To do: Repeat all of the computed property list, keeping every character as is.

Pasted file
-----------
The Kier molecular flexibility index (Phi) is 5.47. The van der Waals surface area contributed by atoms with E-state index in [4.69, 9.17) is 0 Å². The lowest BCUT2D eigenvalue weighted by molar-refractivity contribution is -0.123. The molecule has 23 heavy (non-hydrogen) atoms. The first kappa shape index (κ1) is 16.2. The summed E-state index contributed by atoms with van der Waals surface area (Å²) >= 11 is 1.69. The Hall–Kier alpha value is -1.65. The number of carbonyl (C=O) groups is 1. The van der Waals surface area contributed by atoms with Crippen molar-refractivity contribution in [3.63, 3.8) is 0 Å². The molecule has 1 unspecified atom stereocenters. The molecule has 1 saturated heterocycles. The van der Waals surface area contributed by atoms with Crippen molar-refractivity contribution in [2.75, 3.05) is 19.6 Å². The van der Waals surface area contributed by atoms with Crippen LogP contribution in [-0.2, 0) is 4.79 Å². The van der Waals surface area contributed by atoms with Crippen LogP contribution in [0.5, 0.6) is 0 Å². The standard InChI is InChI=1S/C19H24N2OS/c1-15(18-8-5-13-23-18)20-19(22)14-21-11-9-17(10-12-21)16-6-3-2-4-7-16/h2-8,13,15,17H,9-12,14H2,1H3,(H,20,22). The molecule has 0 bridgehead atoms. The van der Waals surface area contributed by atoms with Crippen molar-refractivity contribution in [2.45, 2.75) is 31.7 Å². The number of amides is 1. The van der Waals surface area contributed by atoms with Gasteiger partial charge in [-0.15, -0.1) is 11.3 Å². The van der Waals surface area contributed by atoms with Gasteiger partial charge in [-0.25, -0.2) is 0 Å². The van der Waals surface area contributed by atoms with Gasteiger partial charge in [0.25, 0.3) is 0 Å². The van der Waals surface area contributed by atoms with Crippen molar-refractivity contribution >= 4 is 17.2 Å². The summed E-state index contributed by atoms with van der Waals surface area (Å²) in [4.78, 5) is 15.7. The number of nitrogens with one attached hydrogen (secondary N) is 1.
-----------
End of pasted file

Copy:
The Kier molecular flexibility index (Phi) is 5.47. The van der Waals surface area contributed by atoms with E-state index in [4.69, 9.17) is 0 Å². The lowest BCUT2D eigenvalue weighted by molar-refractivity contribution is -0.123. The molecule has 23 heavy (non-hydrogen) atoms. The first kappa shape index (κ1) is 16.2. The summed E-state index contributed by atoms with van der Waals surface area (Å²) >= 11 is 1.69. The Hall–Kier alpha value is -1.65. The number of carbonyl (C=O) groups is 1. The van der Waals surface area contributed by atoms with Crippen molar-refractivity contribution in [3.63, 3.8) is 0 Å². The molecule has 1 unspecified atom stereocenters. The molecule has 1 saturated heterocycles. The van der Waals surface area contributed by atoms with Crippen molar-refractivity contribution in [2.75, 3.05) is 19.6 Å². The van der Waals surface area contributed by atoms with Crippen LogP contribution in [-0.2, 0) is 4.79 Å². The van der Waals surface area contributed by atoms with Crippen LogP contribution in [0.5, 0.6) is 0 Å². The standard InChI is InChI=1S/C19H24N2OS/c1-15(18-8-5-13-23-18)20-19(22)14-21-11-9-17(10-12-21)16-6-3-2-4-7-16/h2-8,13,15,17H,9-12,14H2,1H3,(H,20,22). The molecule has 0 bridgehead atoms. The van der Waals surface area contributed by atoms with Crippen molar-refractivity contribution in [2.45, 2.75) is 31.7 Å². The number of amides is 1. The van der Waals surface area contributed by atoms with Gasteiger partial charge in [-0.15, -0.1) is 11.3 Å². The van der Waals surface area contributed by atoms with Gasteiger partial charge in [-0.25, -0.2) is 0 Å². The van der Waals surface area contributed by atoms with Gasteiger partial charge in [0.25, 0.3) is 0 Å². The van der Waals surface area contributed by atoms with Crippen molar-refractivity contribution >= 4 is 17.2 Å². The summed E-state index contributed by atoms with van der Waals surface area (Å²) in [4.78, 5) is 15.7. The number of nitrogens with one attached hydrogen (secondary N) is 1.